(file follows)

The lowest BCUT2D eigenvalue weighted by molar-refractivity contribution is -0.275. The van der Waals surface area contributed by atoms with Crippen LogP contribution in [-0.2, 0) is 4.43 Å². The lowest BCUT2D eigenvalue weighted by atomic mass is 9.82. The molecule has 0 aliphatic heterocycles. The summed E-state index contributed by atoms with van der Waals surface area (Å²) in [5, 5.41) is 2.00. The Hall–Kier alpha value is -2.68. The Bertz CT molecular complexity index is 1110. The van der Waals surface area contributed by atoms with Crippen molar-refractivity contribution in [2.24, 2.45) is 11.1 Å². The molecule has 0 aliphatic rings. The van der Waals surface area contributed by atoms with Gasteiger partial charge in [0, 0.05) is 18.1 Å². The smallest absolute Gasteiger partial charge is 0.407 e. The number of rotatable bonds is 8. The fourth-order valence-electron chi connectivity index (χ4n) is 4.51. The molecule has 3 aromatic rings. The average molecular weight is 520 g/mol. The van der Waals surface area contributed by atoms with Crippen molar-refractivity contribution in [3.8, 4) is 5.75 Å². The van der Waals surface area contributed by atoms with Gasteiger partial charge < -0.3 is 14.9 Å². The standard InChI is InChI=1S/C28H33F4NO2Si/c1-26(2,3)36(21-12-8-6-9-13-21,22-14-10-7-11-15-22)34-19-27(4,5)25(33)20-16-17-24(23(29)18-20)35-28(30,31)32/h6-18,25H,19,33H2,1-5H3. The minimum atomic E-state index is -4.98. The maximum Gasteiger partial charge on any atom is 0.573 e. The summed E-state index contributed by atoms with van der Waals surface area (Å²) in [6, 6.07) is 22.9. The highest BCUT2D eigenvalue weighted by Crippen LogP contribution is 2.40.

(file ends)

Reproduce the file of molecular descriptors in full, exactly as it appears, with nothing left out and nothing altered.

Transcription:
The lowest BCUT2D eigenvalue weighted by molar-refractivity contribution is -0.275. The van der Waals surface area contributed by atoms with Crippen LogP contribution in [-0.2, 0) is 4.43 Å². The lowest BCUT2D eigenvalue weighted by atomic mass is 9.82. The molecule has 0 aliphatic heterocycles. The summed E-state index contributed by atoms with van der Waals surface area (Å²) in [5, 5.41) is 2.00. The Hall–Kier alpha value is -2.68. The Bertz CT molecular complexity index is 1110. The van der Waals surface area contributed by atoms with Crippen molar-refractivity contribution in [2.24, 2.45) is 11.1 Å². The molecule has 0 aliphatic rings. The van der Waals surface area contributed by atoms with Gasteiger partial charge in [0, 0.05) is 18.1 Å². The smallest absolute Gasteiger partial charge is 0.407 e. The number of rotatable bonds is 8. The fourth-order valence-electron chi connectivity index (χ4n) is 4.51. The molecule has 3 aromatic rings. The average molecular weight is 520 g/mol. The van der Waals surface area contributed by atoms with Crippen molar-refractivity contribution in [3.8, 4) is 5.75 Å². The van der Waals surface area contributed by atoms with Gasteiger partial charge < -0.3 is 14.9 Å². The standard InChI is InChI=1S/C28H33F4NO2Si/c1-26(2,3)36(21-12-8-6-9-13-21,22-14-10-7-11-15-22)34-19-27(4,5)25(33)20-16-17-24(23(29)18-20)35-28(30,31)32/h6-18,25H,19,33H2,1-5H3. The minimum atomic E-state index is -4.98. The maximum Gasteiger partial charge on any atom is 0.573 e. The summed E-state index contributed by atoms with van der Waals surface area (Å²) in [6, 6.07) is 22.9. The highest BCUT2D eigenvalue weighted by Crippen LogP contribution is 2.40.